Sophie Talbert

Ariana Grande released the lead single ‘Positions’ from her upcoming album, as well as its corresponding politically-charged music video, just hours after the final presidential debate on Oct. 23.

On Oct. 17, Grande posted a cryptic video of her typing the word “positions” in slow motion, hinting at the title of her next song. She later announced that her sixth studio album would release on Oct. 30. 

The R&B and trap inspired pop song was met with commercial success. It debuted at number one both the U.S. and Global Spotify charts, as well as reached almost 3 million national streams and 6 million internationally.

On Apple Music, “Positions” debuted in the number two spot, just behind Luke Combs’ “Forever After All.” This was her first solo release since her previous album, “Thank U, Next,” following high-profile collaborations with Lady Gaga and Justin Bieber.

The track deviates from the reliance on heavy bass and synth on her previous album, “Thank U, Next,” and features acoustic guitar picking, violin and the sound of crickets chirping. It is a more understated debut compared to her previous lead singles such as “No Tears Left to Cry” and “Thank U, Next.”

Despite its comparatively mellow production, its simplistic melody, accompanied with the use of abab rhyme schemes, creates a tune that is distinctive to Ariana’s style.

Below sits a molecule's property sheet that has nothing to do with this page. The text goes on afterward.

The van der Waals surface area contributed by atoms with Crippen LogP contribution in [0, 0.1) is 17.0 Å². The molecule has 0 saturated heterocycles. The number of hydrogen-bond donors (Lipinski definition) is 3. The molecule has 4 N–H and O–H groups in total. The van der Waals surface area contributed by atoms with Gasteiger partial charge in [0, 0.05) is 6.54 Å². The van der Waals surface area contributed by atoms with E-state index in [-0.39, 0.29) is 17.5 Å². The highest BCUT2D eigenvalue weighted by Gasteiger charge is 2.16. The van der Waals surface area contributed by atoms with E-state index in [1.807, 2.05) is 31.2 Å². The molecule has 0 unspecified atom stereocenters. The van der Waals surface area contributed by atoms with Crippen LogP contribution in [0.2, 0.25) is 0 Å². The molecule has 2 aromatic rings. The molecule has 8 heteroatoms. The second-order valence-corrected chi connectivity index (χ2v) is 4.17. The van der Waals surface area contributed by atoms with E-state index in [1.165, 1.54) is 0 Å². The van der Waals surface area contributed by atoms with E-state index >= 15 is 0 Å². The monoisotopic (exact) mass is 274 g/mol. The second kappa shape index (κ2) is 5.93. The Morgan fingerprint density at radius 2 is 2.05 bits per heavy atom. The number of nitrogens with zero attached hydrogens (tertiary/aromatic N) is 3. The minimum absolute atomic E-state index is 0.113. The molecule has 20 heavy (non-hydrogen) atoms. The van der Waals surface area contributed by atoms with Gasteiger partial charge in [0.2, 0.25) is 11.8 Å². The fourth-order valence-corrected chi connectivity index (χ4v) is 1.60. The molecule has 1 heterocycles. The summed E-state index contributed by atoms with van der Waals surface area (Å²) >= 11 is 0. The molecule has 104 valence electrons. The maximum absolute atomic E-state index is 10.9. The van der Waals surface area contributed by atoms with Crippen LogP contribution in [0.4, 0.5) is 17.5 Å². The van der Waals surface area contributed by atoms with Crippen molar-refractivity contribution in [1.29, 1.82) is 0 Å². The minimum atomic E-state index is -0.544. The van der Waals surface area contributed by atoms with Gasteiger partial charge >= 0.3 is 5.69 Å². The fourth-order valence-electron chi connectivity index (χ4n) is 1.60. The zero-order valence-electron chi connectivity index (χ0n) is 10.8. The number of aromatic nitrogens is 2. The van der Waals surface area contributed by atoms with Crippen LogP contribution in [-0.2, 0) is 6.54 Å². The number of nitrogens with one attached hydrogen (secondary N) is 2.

“Positions” received several generally positive reviews. Idolator’s Mike Wass said the track is her “best lead single to date. It’s the kind of slick, streaming-friendly R&B-pop song that worms its way into your consciousness and simply refuses to leave.”

The lyrics are a loving tribute to her new boyfriend, Dalton Gomez. It expresses her willingness to try new things in their relationship, with lines such as, “I’m in the Olympics, way I’m jumpin’ through hoops / Know my love infinite, nothin’ I wouldn’t do /That I won’t do, switchin’ for you.” 

However, she redefines the meaning of the lyrics in the blockbuster music video, which depicts Grande as president of the United States. In one scene she leads a cabinet meeting accompanied by a diverse team, while she cooks in a kitchen in another. Here, switching positions is not about adventurousness in a relationship, but about the multiple roles women play. 

In a review for NME, Hannah Mylrea states that the message of the video is “made all the more pertinent given that Grande dropped the White House-themed video just hours after the final Presidential debate of the 2020 election.”

Grande reminds viewers of the potential of a female president, effectively “switching positions” from the status quo. 



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